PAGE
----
Part Lies, Part Heart, Part Truth, Part Garbage: 1982 – 2011
is out now. Buy it here on Amazon .


R.E.M. – [Album]

Thursday, 10 April 2008

It has been four years since R.E.M. last released a studio album and fourteen since the band put out a record that showed any sparks of rock ‘n’ roll passion or volume. The last four albums, while excellent sets of reflective songwriting, were all fairly muted and/or electronic affairs, but the one thing that R.E.M. has always consistently illustrated is that they know where home is and how to get back there. That’s what Accelerate is—a long-awaited, much-anticipated return to the form and sound of such classic records as Monster, Reckoning, and, in a lot of ways, even Murmur that has been long time coming.

Athens, GA’s favorite sons crash back in no uncertain terms with the speedy, heart-on-its-sleeve anthem “Living Well Is the Best Revenge” but, rather than recoil into tender acoustic balladry as they’ve done on records previous, the hits keep on coming through “Man-Sized Wreath” and “Supernatural Superstitions.” The pace is set at that point and the band knows they’re back. From there, the album is characterized by an unabashed, unapologetic anthemia driven by Peter Buck’s monster-sized guitar and a wall of vocal interplay produced by bassist Mike Mills and frontman Michael Stipe that, while easy to take for granted before, is always thrust squarely in the faces of listeners here.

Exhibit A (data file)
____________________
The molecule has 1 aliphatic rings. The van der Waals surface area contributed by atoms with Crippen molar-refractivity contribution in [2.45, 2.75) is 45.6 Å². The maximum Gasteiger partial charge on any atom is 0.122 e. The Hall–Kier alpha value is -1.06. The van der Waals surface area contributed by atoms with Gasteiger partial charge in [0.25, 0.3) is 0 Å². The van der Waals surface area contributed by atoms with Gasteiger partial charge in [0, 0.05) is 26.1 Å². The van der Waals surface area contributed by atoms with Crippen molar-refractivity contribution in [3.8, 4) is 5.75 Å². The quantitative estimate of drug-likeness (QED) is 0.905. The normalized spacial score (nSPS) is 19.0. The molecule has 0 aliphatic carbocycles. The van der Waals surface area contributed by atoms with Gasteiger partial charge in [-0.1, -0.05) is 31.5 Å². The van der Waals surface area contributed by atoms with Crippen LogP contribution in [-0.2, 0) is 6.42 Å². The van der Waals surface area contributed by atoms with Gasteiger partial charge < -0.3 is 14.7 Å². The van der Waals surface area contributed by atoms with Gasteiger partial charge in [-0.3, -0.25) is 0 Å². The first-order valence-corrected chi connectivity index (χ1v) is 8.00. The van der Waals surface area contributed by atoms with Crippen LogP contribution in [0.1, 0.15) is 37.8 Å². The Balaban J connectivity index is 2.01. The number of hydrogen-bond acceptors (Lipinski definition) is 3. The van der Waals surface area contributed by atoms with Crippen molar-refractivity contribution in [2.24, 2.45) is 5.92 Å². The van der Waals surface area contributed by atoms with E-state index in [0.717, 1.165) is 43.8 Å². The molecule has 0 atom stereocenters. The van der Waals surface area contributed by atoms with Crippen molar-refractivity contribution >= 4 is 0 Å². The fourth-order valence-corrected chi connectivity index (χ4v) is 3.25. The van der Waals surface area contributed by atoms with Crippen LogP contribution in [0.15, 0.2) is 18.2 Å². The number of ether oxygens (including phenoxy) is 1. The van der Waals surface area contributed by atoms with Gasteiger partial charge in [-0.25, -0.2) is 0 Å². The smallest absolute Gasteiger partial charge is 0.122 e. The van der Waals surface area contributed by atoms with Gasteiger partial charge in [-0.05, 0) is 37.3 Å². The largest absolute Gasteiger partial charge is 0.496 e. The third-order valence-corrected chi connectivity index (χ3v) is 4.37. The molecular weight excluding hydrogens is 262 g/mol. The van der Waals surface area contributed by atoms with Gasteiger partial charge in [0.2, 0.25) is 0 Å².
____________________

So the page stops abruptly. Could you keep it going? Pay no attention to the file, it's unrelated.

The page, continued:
The band pulls every trick and great sonic moment that it has developed over its 26-year career out and makes each of them work in context rather than sounding like a play to recapture old glories and old fans. The delicate but driving mandolin that sounded so cool on “Losing My Religion” gets dusted off to great effect for “Houston,” the giant and expansive landscape of acoustic guitars that have periodically appeared in great moments throughout R.E.M.’s career (most notably though in “Man on the Moon,” “Daysleeper” and “Texarkana”) creep up again in “Until the Day Is Done,” and Michael Stipe’s ability to manipulate a heartfelt mood to make it feel dark and foreboding (a previous example would be “Wolves, Lower” from Murmur) rather than simply degrading it to dour (as the band did on “Drive”) manifests again in “Sing for the Submarine.”

By reinstating all of those elements at once, Buck, Mills and Stipe have pulled together all of the loose ends left along the way in their 26-year career without sounding canny or calculated—it simply sounds like a resolution to a host of previous torments. That is just one more way in which Accelerate is gratifying and thus makes the album the single greatest comeback for a band that has honestly never suffered a letdown. R.E.M. has always been the most steadfast and reliable alt-rock band from a content-quality standpoint, but here they’ve also sealed their place as the pre-eminent underground band of their generation. Accelerate continues the tradition of R.E.M. being the yard stick by which all others are judged.

Accelerate is out now on Warner.